|8||Juliette Labous (Fra) Team Sunweb|
|9||Katrine Aalerud (Nor) Movistar Team||0:02:26|
|10||Liane Lippert (Ger) Team Sunweb||0:03:27|
You can find our women’s race report, results and photos here.
It’s Brown who takes second place after a really brave chase as Ellen van Dijk takes third for Trek.
Lizzie Deignan takes the win.
Just a few hundred meters to go.
1km to go and it looks like Brown is unable to make the catch.
Brown can see Deignan ahead of her. 2.6km to go.
Brown takes another 8 seconds off the gap with 3.9km to go. Just ten seconds for Deignan as we descend to the finish.
These roads on the run-in are so technical but Brown looks the faster of the two at this point with 5.5km to go.
Brown needs a huge effort at this point to make contact with the lone leader from Trek Segafredo. 18 seconds though. The gap is coming down again with 6km to go.
It looks as though Deignan has measured her effort perfectly at this point because the gap is holding at 22 seconds with 6.9km to go.
Back to the women’s race, which is really hotting up, and Deignan is back on the flat roads and holding a 22 second lead with 8.8km to go. She’s gritting her teeth and giving this absolutely everything.
Back to the men’s race for just a moment and the leaders are almost at the base of the first climb, the Côte de La Roche-en-Ardenne. Their lead is still around four minutes.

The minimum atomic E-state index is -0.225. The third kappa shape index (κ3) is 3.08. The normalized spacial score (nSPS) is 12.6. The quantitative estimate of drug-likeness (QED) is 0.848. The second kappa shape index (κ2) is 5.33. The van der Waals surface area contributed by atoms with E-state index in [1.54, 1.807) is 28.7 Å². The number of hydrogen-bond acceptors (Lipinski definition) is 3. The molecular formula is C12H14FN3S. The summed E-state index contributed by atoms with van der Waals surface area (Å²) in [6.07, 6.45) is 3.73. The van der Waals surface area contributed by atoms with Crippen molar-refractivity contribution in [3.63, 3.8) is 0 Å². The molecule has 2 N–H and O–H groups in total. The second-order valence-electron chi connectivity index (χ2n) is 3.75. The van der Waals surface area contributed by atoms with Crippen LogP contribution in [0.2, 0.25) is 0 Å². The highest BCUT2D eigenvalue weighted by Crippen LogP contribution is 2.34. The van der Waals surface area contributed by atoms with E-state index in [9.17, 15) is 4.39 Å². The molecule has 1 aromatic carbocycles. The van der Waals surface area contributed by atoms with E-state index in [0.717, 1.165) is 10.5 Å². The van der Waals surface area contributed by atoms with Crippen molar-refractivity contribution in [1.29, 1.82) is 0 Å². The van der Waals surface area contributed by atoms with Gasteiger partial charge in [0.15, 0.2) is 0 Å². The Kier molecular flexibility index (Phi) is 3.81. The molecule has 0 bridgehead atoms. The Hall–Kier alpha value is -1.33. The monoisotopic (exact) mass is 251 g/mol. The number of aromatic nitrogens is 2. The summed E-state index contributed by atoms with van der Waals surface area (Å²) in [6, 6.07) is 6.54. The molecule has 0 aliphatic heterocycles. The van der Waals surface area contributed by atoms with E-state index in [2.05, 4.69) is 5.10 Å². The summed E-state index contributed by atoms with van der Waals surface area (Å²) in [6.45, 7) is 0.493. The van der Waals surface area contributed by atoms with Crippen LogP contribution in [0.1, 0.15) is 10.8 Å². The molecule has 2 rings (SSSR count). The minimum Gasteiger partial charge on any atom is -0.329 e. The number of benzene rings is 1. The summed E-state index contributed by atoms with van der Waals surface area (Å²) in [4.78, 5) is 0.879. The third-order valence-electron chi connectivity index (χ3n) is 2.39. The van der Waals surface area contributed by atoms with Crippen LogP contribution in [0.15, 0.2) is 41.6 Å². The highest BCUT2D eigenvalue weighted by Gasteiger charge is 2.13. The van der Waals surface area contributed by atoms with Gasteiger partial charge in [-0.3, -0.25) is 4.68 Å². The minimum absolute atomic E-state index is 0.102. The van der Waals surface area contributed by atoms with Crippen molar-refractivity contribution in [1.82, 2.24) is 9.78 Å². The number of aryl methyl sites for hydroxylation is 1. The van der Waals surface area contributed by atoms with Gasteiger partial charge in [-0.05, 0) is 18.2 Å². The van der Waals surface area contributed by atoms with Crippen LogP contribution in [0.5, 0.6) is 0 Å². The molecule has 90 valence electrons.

Unless Brown has gone too deep too soon I think she’ll catch Deignan before the finish, with the gap now at 24 seconds will 11.2km to go.
It almost looks over for the Vos group at this point but we still have 12.3km to and it’s hardly flat before the finish with constantly rolling roads. Deignan still has 31 seconds over Brown but the Mitchelton rider is motoring along.
Deignan hits the top of the climb and she has 33 seconds on Brown.
Hannah Barnes is losing ground as Brown hits the hardest part of the climb. 37 seconds so it’s holding. Just.
Brown is flying up this climb and the gap is down to 41 seconds but Deignan still has 660m to climb before she reaches the summit. She’s the faster of the two in the sprint but she will not want company. 36 seconds now!
Grace Brown has now attacked from the chase and the gap is down to 50 seconds. 14km to go. This race is far from over.